Washi is the term used to describe hand-made paper usually made from the bark fibers of one of three main types of shrubs: kouzo (paper mulberry), gampi, or mitsumata. Wood pulp is also sometimes employed. Except for gampi, which is used only in its wild form, all of the plants used are cultivated in Japan. Knowledge of making washi is traditionally said to have arrived from Korea in 610, with the Korean monk Donchou.
has been making washi all her
life. She learned the craft from her father who began the family business
about 70 years ago. Working with her son, Ms. Tomi still uses the same
methods that her father used in the early 1930s. Much of her paper is
made from the bark of local cedar trees, but the post card-sized pieces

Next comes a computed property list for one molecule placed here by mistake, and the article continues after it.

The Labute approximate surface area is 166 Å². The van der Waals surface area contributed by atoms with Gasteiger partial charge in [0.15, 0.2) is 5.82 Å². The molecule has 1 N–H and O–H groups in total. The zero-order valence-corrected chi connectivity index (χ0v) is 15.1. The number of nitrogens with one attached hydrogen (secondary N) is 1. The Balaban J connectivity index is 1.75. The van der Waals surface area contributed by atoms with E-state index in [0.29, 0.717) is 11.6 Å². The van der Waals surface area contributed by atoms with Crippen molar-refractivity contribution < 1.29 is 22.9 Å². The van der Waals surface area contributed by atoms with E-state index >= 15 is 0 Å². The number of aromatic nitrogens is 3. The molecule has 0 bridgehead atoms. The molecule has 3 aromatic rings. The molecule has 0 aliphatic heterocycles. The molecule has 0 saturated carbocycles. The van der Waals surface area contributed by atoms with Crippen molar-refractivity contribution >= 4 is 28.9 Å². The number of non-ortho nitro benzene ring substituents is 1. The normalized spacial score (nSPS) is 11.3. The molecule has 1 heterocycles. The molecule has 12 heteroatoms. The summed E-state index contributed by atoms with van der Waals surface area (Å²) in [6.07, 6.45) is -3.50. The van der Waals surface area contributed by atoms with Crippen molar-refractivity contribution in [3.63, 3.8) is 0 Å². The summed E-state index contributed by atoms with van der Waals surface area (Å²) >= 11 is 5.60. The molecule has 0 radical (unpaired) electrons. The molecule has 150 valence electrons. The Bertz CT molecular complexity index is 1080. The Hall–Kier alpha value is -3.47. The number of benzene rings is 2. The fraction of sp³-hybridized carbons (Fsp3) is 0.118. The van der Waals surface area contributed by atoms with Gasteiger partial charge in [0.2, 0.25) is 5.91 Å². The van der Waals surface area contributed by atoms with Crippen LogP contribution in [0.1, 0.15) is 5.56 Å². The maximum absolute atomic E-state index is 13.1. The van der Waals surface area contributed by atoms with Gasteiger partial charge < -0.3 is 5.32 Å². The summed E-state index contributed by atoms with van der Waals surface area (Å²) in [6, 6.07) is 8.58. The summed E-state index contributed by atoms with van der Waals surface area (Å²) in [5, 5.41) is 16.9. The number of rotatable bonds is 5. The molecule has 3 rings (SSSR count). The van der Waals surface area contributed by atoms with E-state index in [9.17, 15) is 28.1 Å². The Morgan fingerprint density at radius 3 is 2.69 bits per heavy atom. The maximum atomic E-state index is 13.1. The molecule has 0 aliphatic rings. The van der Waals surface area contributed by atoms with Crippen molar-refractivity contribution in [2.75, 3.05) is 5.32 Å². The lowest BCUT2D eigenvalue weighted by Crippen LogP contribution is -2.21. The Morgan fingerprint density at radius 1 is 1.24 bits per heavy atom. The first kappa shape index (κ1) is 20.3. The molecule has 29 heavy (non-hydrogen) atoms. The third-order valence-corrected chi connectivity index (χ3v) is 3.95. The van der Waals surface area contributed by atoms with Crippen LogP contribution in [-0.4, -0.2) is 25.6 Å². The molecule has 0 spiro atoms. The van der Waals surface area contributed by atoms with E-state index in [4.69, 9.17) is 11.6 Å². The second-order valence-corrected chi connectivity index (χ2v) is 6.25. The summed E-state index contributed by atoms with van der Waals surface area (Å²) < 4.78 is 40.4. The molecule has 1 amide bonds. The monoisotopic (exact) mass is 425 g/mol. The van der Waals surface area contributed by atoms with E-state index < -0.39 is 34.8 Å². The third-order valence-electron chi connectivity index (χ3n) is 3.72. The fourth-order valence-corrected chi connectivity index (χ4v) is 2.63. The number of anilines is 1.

are made from local gampi and inset with seasonal wildflowers, which grow
in the mountains around her home. In the fall, she produces large sheets
of cedar paper inset with warmly colored autumn maple leaves. She works
hard at her craft and sells her paper to some of the finest retailers
in cities like Kyoto and Osaka. In spite of much more demand than she
and her son can handle alone, she resists growth, preferring to live her
simple life. When we first met her, she had never heard of the Internet!
to begin browsing Tomi-san's hand-made washi paper.